We shot a 2003-era period piece in the third wave of the pandemic before vaccines existed on a minuscule micro-budget. COVID ended up taking out 15 per cent of our pre-existing budget due to PPE, the cost of having medics come to set to administer tests and hiring a COVID officer. Stores were closed down so we couldn’t buy any new props or costumes. And people in our lives were getting sick and dying. All of these factors impacted a very tight shooting schedule with lengthy dialogue-driven scenes to execute each day. When you are shooting in a charged environment where obviously the safety of your cast and crew is the first priority on set, it can be difficult to also create a warm, immersive environment for creativity. I think we found a good balance where having something to focus our creativity and joy on was a nice distraction from the horrors and boredom of the pandemic. My producer Lindsay Blair Goeldner really did an amazing job of implementing COVID protocols and we never had a case on set. 

I loved collaborating with this amazing team and this phenomenal ensemble of actors. For a lot of my keys, this is our first feature film credit. It was so fun to work with my cinematographer Rico Moran, production designer Claudia Dall’Orso, costume designer Courtney Mitchell, and hair and makeup artist Andi Clifford on this project. I felt like all the creative elements built off each other and it was exciting to see how I could keep telling the story all the way through post-production. Working with my editor Simone Smith was the most fulfilling artistic experience I’ve ever had. My composer Murray Lightburn brought so much to the story with his beautiful score and I loved working with my colourist Zach Cox and sound design team led by Michelle Irving, James Bastable, Jonah Blazer and Bret Killoran. 

What do you look for in a project you want to take on? What types of stories excite you? 

As a writer/director, it has to feel urgent and personal for me. I’m always interested in telling stories about people who are misguided, who’ve maybe inherited the wrong messages from popular culture or are looking to the wrong people to tell them who they are. I love writing stories about narcissistic young people who are obsessed with popular culture at a dark crossroads in their life. Losers who don’t know they’re losers and people who won’t admit their pain are big character tropes I’m attracted to in genres like rom-coms, dramedies and coming of age stories. 

Can you walk us through your creative approach to writing? Also, do you have any advice for writer’s block?

I think that a lot of the scripts I write are based in some aspect of my personal experience. So many times, it’s about using that as the foundation of a story and then heavily embellishing it or fictionalizing it. There are so many periods in my life and weird relationships that I’m only able to understand through making a movie about them. So it has to come from an urgent primal place for me to get excited about a script.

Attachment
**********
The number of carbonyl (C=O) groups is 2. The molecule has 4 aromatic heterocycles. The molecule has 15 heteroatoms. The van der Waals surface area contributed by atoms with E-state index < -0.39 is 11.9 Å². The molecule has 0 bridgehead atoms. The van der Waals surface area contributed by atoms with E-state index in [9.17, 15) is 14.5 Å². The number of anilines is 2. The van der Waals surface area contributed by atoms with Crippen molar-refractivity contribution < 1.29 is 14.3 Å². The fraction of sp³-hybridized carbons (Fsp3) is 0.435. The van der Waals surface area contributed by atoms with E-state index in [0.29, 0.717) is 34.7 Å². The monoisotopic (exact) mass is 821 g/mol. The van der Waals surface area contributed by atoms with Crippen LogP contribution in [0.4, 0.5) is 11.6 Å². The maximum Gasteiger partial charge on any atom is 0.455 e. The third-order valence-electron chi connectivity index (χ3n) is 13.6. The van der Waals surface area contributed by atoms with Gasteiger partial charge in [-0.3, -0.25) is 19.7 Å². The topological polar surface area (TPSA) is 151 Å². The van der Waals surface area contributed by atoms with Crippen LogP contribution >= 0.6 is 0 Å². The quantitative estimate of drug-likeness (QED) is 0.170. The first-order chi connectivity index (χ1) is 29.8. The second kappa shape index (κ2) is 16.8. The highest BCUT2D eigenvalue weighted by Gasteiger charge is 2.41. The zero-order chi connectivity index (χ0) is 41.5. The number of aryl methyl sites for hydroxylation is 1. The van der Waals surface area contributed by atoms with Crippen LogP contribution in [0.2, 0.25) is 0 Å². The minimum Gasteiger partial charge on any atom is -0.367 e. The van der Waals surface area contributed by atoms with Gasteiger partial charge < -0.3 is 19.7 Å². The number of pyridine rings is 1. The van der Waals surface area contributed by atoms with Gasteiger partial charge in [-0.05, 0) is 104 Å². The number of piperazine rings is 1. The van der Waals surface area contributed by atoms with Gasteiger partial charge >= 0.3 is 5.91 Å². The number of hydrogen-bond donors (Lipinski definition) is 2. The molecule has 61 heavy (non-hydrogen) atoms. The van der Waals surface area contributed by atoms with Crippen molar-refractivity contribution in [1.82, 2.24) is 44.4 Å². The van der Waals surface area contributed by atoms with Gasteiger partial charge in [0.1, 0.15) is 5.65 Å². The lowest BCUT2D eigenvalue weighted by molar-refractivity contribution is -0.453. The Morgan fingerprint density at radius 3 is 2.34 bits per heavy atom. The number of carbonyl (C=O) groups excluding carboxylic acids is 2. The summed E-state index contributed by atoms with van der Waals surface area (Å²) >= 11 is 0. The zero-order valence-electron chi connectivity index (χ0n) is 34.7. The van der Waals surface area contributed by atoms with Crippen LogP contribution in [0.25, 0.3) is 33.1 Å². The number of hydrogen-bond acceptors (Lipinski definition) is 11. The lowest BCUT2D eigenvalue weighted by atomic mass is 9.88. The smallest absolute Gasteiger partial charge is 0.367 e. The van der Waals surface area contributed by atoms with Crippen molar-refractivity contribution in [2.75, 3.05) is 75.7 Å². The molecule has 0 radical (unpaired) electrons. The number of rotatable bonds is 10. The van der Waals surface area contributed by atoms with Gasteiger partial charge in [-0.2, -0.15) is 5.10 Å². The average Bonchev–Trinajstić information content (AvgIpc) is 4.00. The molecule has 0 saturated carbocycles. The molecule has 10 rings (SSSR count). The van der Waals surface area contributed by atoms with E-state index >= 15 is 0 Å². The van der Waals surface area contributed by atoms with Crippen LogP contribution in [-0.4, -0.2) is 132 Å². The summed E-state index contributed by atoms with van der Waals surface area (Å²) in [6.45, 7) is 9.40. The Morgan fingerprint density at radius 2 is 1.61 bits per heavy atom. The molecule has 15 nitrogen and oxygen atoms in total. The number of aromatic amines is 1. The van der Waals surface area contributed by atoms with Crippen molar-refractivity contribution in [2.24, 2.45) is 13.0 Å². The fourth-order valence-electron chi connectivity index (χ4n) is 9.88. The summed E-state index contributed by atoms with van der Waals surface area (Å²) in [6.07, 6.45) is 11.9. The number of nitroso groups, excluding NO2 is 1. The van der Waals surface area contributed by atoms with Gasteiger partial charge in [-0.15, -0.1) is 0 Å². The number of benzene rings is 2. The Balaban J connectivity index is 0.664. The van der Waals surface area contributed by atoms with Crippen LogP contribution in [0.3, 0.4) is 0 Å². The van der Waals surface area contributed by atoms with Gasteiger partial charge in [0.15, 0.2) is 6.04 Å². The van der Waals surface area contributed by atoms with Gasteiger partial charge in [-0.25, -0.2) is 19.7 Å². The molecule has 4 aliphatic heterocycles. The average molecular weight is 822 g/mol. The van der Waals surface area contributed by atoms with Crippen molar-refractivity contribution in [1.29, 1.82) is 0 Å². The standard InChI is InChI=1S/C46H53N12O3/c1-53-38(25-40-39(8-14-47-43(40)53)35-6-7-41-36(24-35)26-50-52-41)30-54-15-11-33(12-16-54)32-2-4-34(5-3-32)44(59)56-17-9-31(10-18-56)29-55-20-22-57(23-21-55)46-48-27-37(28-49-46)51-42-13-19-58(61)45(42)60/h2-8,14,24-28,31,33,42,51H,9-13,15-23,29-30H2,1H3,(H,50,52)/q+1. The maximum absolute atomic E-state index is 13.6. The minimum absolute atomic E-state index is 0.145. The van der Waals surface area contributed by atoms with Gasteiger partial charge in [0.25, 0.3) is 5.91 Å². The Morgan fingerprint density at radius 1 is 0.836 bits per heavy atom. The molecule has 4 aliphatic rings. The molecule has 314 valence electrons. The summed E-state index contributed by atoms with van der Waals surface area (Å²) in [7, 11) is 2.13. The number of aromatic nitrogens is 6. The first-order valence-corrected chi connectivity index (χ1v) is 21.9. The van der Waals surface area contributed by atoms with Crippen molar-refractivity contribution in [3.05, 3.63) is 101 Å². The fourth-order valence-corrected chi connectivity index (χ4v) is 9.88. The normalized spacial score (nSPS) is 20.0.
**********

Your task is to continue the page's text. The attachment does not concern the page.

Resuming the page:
I am such a bad procrastinator and am currently terrified that I don’t remember how to write a screenplay so I’m probably the worst person to ask for writing advice! Having gone to therapy for a bit, I’d say that probably what is masking those feelings is my fear or anxiety about not being good enough, and worries about hurting people I love by honestly expressing my own truths about my experiences. Doing something physical like going for a walk or cleaning my apartment has helped me in the past. The best thing you can possibly do however is sit down at your computer, hide all your devices and force yourself to write, even if it’s for only a page or two. You have to trick your brain into doing work or write first thing in the morning before you are hardwired into unhealthy patterns. It’s only then that I remember how much I love to write and how effortless and joyous it has always been for me. When you really love your characters, I also find screenwriting becomes really easy. I just want to hang out with my friends! 

What’s next for you? What projects are you working on?

I just applied to Telefilm with a new film that’s set in 2011. With every film I make, I’m slowing edging up to contemporary society. It’s about the Montreal music scene in the early 2010s and it’s based on my experiences as a young female music critic there. It’s kind of a generational hangout movie and a rom-com with shades of “24-Hour Party People” and “Reality Bites.”

I’d also really love to write a TV pilot about my mom’s experiences managing the crazy building that my family owns in Kensington Market. Our building is the only thing my family has left and it feels like a good story to explore themes of generational trauma (wassup!) and Toronto’s gentrification. My mom moved to Kensington after the collapse of a 30-year marriage and the death of her father. She’s just a nice lady from Burlington (Ontario) who is now constantly fighting with police officers and going on Tinder dates. She’s had to do everything from bust illegal grow-ops to hiring a bailiff to change the locks on an after-hours rave that was going on in the basement. My dream is that Julia Louis-Dreyfus plays my mom. 

March 8 marks International Women’s Day; what advice can do you have for other women creators? 

Don’t wait for someone to give you permission to make your art. You have to give it to yourself. Grab a camera and the two most charismatic people you know and shoot a scene with them. Write something short and compelling in your own true voice and get it on camera. Your career as a filmmaker can only progress if you make films. I can’t wait to watch your movie.